Reading Room

Ecosystem Management: An Emerging Field of Legal Practice and Environmental Protection

I. Evolution of Ecosystem Management

Ecosystem management is fast becoming a subject of environmental law. More than a catch phrase, ecosystem management is a concept which underlies several decades of scientific study and more recent policy thrusts toward such things as sustainable development, smart growth, sprawl control, watershed management, wetland restoration, wildlife conservation, life-cycle analysis, multi-media environmental protection, and efforts to enhance biodiversity.

Ecosystem management law appears to be the next legal advance after areas such as Superfund, Brownfields, and, most recently, Sprawl.

The American Bar Association's January 2000 publication, "Natural Resources & Environment," was devoted to ecosystem management. It described ecosystem management as "a concept that seems to hold potential for integrating principles of ecology into environmental and natural resources law."1

Ecosystem management law is only just developing. As the ABA's editor observes, "at this stage of its development, the law of ecosystem management is mainly concerned with protecting more-or-less intact ecosystems from disruptions caused by people and restoring ecosystems that have been damaged." 2

It is no surprise that there is no consensus yet on what is ecosystem management. Again, as observed by the ABA publication:

"Some of us hear the term with the emphasis on "ecosystem", while others hear the emphasis on "management". In one sense "ecosystem management" is an oxymoron. Ecosystems manage themselves; it's the human activities that disrupt ecosystems that we need to manage. In another sense, human populations are part of the ecosystems they inhabit, and humans can use the word "management" to describe the changes that they impose on ecosystems,

even when what we have really done is destroy an ecosystem and replace it with something else".3

The idea of ecosystems, their study, their appreciation, their management, and their protection, is not new:

  • Charles Darwin's writings on natural selection starting in 1859 drew scientific attention to the role of ecological contexts;
  • Charles Elton in the 1930s framed the modern study of ecology;
  • A. G. Tansley in 1934 coined the term ecosystem to describe the basic unit in studying ecology;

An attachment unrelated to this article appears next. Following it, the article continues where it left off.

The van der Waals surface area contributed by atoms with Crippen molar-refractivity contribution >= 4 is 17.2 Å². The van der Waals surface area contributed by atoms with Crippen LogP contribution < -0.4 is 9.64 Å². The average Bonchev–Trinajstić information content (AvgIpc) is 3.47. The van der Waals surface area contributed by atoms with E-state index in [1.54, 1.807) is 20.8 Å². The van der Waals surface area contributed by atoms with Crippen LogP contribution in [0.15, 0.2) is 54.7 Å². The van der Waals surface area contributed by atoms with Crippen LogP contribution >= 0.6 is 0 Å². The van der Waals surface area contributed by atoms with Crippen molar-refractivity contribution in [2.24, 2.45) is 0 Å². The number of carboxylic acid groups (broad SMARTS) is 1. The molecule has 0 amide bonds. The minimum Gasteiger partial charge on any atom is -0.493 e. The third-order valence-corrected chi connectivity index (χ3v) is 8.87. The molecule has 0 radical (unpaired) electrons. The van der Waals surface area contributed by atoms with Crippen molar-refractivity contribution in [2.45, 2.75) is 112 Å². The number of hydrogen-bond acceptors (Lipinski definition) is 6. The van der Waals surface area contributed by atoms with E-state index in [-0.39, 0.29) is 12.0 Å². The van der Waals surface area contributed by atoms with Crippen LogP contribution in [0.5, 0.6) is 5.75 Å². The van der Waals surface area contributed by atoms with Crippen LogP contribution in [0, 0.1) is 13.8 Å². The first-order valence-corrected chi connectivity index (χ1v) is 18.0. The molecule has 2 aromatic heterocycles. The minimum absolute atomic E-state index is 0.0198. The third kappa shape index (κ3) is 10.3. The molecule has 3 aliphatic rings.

• Eugene P. Odum and other ecologists in the 1950s developed the methodology of ecology research; and
  • E. O. Wilson recently has popularized the study of ecosystems and their importance to the preservation of biodiversity and, ultimately, the planet.

You understand that the present environmental laws evolved from the early common law concepts as well as the government police power to protect the public's health, safety, welfare, and morals (and from the federal government's authority over interstate commerce). They also grew from contract law principles, and from the sovereign's ownership as proprietor or steward of natural resources such as water, forests, wildlife, tidelands, oil and gas, and minerals.

Add to these historical bases the powers of federal and state (and some local) governments to tax, to take property by eminent domain, and to spend public funds for public purposes.

It is tempting to believe, after centuries of evolution, that environmental laws are comprehensive and consistent, far-reaching and fair. Unfortunately, today's environmental, conservation, preservation, and management policies, programs, and practices evolved piecemeal. Laws were enacted, regulations promulgated, and programs implemented mostly to deal with problems already known, after-the-fact, not proactively.

The law, by its nature, lags behind public knowledge and awareness. This is true of statutes addressing air pollution, water pollution, wetlands protection, hazardous wastes, toxic substances, oil spills, underground tanks, solid waste, and endangered species.

The same is true of the array of laws about recreational vehicles, fisheries and wildlife, historic sites and structures, coastal zone management, archeological and underwater resources, zoning and subdivision control, wells and water supplies, sewage disposal, and outdoor advertising. And mining and land reclamation laws, national and state parks and forests roles, designations of wilderness areas, wild and scenic rivers, lead paint, asbestos, radon, PCBs, indoor air pollution, and depletion of the ozone layer.

All these laws operate largely prospectively (some, like Superfund and RCRA, also retroactively), regulating or licensing activities after they have reached problem proportions, documented and described to the satisfaction of the Congress and state legislatures. Environmental laws generally follow by decades the advances of environmental science.

These many laws were enacted at different times, by different legislative bodies, with different memberships, addressing different problems, presented in different ways, solved by different legislation, employing different approaches, to be administered by different administrations (or courts), at different levels of government, with different levels of success.

Thus, there is no single body of statutory or court-made law found in a single volume on the shelf of the law library. Eventually, though, there will be both procedural and substantive standards for ecosystem management, utilizing traditional and modern bases of legal authority. These likely will develop piecemeal, as usual, as they are inserted in existing environmental, land use, and conservation laws and regulations (and easements and restrictions, covenants, equitable in contracts, deeds, grants, permits, and enforcement orders).